People who are wise in their own eyes, meaning this: they do not seek the wisdom of God, have certain characteristics. These traits are explained in vv. 6-11, ending with the phrase that Peter repeats in the New Testament.

In some health projects around the world, a friend of mine tries to measure the following three things in terms of impact in a village, community, or city. These three are 1) knowledge, 2) attitude, 3) practices.

What knowledge needs to be disseminated? What attitude is prevalent and could be a barrier to growth? What are the practices that need correcting? Now, let’s do a KAP assessment of our own interaction with the world and the pressing global issues of our time like poverty, AIDS, peace/conflict, malaria, and so forth. Would people know that we sought God, knew our Bibles, practiced repentance, etc….?? To return to the same mistakes over and over—without making some changes, is something some writers have called insanity. The Bible calls it returning to our own vomit.Which leads me to the most striking point of spitting up in all of Scripture….

14 And to the angel of the church in Laodicea write: "The words of the Amen, the faithful and true witness, the beginning of God's creation. 15 I know your works: you are neither cold nor hot. Would that you were either cold or hot! 16 So, because you are lukewarm, and neither hot nor cold, I will spit you out of my mouth. 17 For you say, I am rich, I have prospered, and I need nothing, not realizing that you are wretched, pitiable, poor, blind, and naked. 18 I counsel you to buy from me gold refined by fire, so that you may be rich, and white garments so that you may clothe yourself and the shame of your nakedness may not be seen, and salve to anoint your eyes, so that you may see. 19 Those whom I love, I reprove and discipline, so be zealous and repent. 20 Behold, I stand at the door and knock. If anyone hears my voice and opens the door, I will come in to him and eat with him, and he with me. 21 The one who conquers, I will grant him to sit with me on my throne, as I also conquered and sat down with my Father on his throne. 22 He who has an ear, let him hear what the Spirit says to the churches."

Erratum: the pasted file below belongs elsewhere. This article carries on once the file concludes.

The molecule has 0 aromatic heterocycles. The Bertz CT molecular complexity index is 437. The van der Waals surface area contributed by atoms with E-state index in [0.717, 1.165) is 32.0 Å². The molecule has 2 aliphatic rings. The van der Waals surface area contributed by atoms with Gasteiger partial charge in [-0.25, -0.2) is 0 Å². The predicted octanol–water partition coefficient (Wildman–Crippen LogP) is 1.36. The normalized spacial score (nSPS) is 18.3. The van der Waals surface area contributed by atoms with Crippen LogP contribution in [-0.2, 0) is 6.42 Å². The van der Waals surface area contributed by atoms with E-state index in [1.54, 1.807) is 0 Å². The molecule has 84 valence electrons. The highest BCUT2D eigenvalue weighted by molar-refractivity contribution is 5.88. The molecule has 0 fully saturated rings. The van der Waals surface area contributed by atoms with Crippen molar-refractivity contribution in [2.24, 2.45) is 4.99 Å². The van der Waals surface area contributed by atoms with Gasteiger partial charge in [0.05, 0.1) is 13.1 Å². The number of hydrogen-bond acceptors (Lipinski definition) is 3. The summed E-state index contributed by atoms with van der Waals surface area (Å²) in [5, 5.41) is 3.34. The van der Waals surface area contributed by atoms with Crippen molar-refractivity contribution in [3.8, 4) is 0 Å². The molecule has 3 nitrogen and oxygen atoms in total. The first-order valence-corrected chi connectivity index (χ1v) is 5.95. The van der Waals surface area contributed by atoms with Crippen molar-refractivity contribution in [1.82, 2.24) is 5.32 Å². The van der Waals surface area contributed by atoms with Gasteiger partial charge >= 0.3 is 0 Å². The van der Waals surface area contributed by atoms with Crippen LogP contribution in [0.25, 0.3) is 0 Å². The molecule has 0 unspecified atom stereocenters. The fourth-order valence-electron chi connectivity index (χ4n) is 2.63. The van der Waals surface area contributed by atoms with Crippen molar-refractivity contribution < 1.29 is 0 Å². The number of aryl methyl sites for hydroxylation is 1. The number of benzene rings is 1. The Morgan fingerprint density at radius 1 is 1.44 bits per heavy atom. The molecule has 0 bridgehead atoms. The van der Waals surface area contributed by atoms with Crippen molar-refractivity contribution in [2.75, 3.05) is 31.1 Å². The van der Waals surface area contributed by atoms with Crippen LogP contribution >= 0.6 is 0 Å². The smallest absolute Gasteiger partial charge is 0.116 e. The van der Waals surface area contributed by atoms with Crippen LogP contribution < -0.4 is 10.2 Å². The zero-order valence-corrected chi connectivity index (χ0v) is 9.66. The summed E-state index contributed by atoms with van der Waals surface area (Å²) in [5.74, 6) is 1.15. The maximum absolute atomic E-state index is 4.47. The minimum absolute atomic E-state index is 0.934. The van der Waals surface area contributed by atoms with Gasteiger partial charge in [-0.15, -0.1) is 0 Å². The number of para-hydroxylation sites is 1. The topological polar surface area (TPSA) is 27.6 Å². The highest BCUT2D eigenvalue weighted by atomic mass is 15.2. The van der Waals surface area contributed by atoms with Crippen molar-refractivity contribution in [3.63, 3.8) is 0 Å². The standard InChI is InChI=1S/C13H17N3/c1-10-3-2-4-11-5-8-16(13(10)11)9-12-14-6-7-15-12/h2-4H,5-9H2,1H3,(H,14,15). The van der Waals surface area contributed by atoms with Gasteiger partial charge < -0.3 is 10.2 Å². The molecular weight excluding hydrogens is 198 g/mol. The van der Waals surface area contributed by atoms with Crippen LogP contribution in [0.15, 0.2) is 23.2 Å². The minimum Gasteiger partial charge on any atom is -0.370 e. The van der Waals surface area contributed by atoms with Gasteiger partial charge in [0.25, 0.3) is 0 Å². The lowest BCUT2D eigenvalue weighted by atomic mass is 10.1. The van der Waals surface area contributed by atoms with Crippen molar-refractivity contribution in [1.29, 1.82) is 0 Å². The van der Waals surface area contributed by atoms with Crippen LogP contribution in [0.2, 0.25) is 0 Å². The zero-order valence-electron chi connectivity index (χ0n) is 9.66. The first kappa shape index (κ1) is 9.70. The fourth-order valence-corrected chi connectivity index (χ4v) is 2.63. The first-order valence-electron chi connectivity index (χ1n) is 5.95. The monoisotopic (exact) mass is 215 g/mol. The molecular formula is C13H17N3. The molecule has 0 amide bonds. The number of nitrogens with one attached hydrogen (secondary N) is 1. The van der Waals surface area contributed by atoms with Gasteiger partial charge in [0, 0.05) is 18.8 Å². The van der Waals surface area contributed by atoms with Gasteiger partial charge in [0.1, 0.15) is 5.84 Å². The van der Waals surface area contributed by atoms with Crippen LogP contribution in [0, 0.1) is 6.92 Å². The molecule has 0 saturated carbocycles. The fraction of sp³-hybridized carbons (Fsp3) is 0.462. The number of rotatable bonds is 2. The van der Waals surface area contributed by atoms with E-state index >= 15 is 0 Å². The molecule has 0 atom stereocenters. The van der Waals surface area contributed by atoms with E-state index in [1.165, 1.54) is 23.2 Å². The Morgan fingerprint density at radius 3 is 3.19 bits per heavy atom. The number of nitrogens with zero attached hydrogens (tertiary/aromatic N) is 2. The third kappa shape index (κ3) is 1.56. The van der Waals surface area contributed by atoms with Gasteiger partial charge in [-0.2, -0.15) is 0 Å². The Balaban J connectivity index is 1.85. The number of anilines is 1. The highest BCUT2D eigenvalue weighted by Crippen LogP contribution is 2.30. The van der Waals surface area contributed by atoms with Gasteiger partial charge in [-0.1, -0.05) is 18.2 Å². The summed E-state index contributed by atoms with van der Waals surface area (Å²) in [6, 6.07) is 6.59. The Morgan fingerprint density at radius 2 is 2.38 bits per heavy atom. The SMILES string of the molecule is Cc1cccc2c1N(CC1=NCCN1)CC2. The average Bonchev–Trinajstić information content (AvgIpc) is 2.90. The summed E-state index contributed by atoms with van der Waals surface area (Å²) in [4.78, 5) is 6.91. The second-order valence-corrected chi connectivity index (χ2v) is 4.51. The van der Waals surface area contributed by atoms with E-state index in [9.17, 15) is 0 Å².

And here we see, in Revelation 3, the very same issue that Proverbs and Peter each refer to….what makes God sick and what makes God want to vomit, is ‘self reliance’. Reliance upon our own performance, our own good works, will not only create apathy (lukewarm—neither hot nor cold), but self reliance will separate us from God. If God blessed each of us with a 10 million dollar check tomorrow, we would have to still fight self reliance. Are we wise in our own eyes? Do we rely on our own good gifting? Are we truly wise enough to do life without God’s input?

The great irony is this: what often makes God sick is what makes our culture tick. We want to rely on ourselves. It’s the fine line we tread when we advocate for the poor and the needy around the world—they lack self-reliance and know it. And when we show them Christ, we show them not a path to self-reliance, but a path to God reliance. It’s a subtle, but powerful difference. God reliance is long-term, messy, and takes the acknowledgement of sin and selfishness. Self-reliance is faster, easier, and short-term in scope. And this is difficult because we have yet to decide in our own culture, ‘when do we say enough?’ in regard to food, entertainment, and clothing. When are we content? When are filled up?

In recent months, people living in rural villages and in poverty around the world have also taught me much about God-reliance and have encouraged me to fight against self-reliance. Is it possible, then, to end poverty through relationships? Do we have the will to eradicate preventable disease like malaria in our lifetime? I have much to learn, but I pray that along the way I won’t remain a fool who returns to folly like a dog returns to, you guessed it, his vomit. There’s got to be a better way than that.



This is usually the problem of the believers whose faith is always tested by trial and challenges in life. - Reputation

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As a University director of study abroad in Central Texas, ideas and stories matter. These reflections are for pilgrims making progress.